Silent Christmas Morning

A single parent has to live with the reality of the first Christmas without the kids. The glow of the Christmas lights from the tree is the only warmth that fills the room. What started out years ago as a joyous holiday morning filled with traditions has disintegrated into court documents dictating where kids will spend the holidays. The fridge is empty as there is no need for a great feast and delivered pizza is left over from the night before.

A silent night is full of joy, a silent morning full of sorrow.

Single parents, we understand your holidays are not Norman Rockwell paintings and yuletide cheer from singing around the fireplace. Even if you are the one with the children at the holidays, there is still something missing around the tree. Divorce is approaching 50% for America couples. This statistic means that one out of two homes on your street have this type of Christmas. Even for singles who have not experienced divorce but adopted become a parent find that missing “something” in the air on Christmas morn.

Your Church Needs to Reach Single Parents

In churches everywhere, Christmas Eve will be a candlelight service and singing to a Savior’s birth to come. But, how often do leaders stop and realize just how many people in their audience are experiencing the above-mentioned scene just hours after they leave the church? Will your Christmas Eve service have childcare provided? After all, that single parent in the pew is doing their best just to get everyone gathered to arrive that evening. What a blessing it would be if the preschool hall were open for them to have a moment with the Lord. As the kids get older they can engage in that worshipful time, but how will you minister to the younger families?

You Need to Seek Out Single Parents

Your church needs to have a plan to connect single parents into the life of the church. Singles groups are a great way to do this. Singles without children can help fill the void of a missing parent for that single mother or father that joins their singles group. Another great way to support single parents is connecting the parent to married adult families. The point is to have a way to connect single parents in every ministry in the life of your church. It is worth it! Keep in mind nearly half of the families on your street are experiencing a silent Christmas.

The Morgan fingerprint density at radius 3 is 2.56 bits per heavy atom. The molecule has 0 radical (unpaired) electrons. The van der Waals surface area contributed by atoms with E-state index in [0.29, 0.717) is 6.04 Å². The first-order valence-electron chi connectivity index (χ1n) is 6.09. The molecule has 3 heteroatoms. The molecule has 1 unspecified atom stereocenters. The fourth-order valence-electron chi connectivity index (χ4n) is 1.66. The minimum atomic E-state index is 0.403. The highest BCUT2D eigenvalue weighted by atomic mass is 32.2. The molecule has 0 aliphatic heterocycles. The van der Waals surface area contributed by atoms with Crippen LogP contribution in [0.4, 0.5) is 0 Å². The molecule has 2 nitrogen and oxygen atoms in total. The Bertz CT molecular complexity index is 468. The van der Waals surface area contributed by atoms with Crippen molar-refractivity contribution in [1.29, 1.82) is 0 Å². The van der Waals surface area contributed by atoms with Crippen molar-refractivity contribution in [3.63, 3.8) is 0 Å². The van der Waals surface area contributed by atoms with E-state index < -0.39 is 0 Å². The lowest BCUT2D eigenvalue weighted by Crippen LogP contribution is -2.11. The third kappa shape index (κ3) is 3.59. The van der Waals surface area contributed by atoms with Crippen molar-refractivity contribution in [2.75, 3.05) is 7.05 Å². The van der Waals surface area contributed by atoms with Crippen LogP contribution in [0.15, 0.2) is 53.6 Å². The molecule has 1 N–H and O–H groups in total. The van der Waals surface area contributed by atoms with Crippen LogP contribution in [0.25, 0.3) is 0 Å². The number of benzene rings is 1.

God Needs to be the Focus

The key to every single family is to remain focused on God. When you gather for the holidays, be cordial to one another and reflect the love of God to your children no matter how bad the situation may be with the other parent. Single parents, you know personally what it’s like to share your kids with someone else.

Treat the situation with love by remembering God sent His only Son into the world to share Him with us so that He paid the price of sin on the cross for the world. He gave His only Son through a virgin Mary. You know those emotions and need to remember and apply the love this Christmas.

Single Parents Keep Traditions Alive

A final word of encouragement–keep family traditions alive at Christmas. Even if they have to be modified or the ex may not participate, keep traditions strong. If you have adopted children, pass down your traditions and start new ones.

Everyone remembers holidays traditions growing up. Establish pleasant memories for your child. Keep the Christmas spirit alive.

Parents, we don’t promise things will be easy. Life is hard. Surround yourself in the Love of God and find His strength in those around you.

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TFO - Table for One Ministries- Ministry for Singles and Leaders to Singles - Blog - The Single Parent Family DefinedTable for One Ministries- Ministry for Singles and Leaders to Singles - Blog - Snip, snip. Ouch, ouch!
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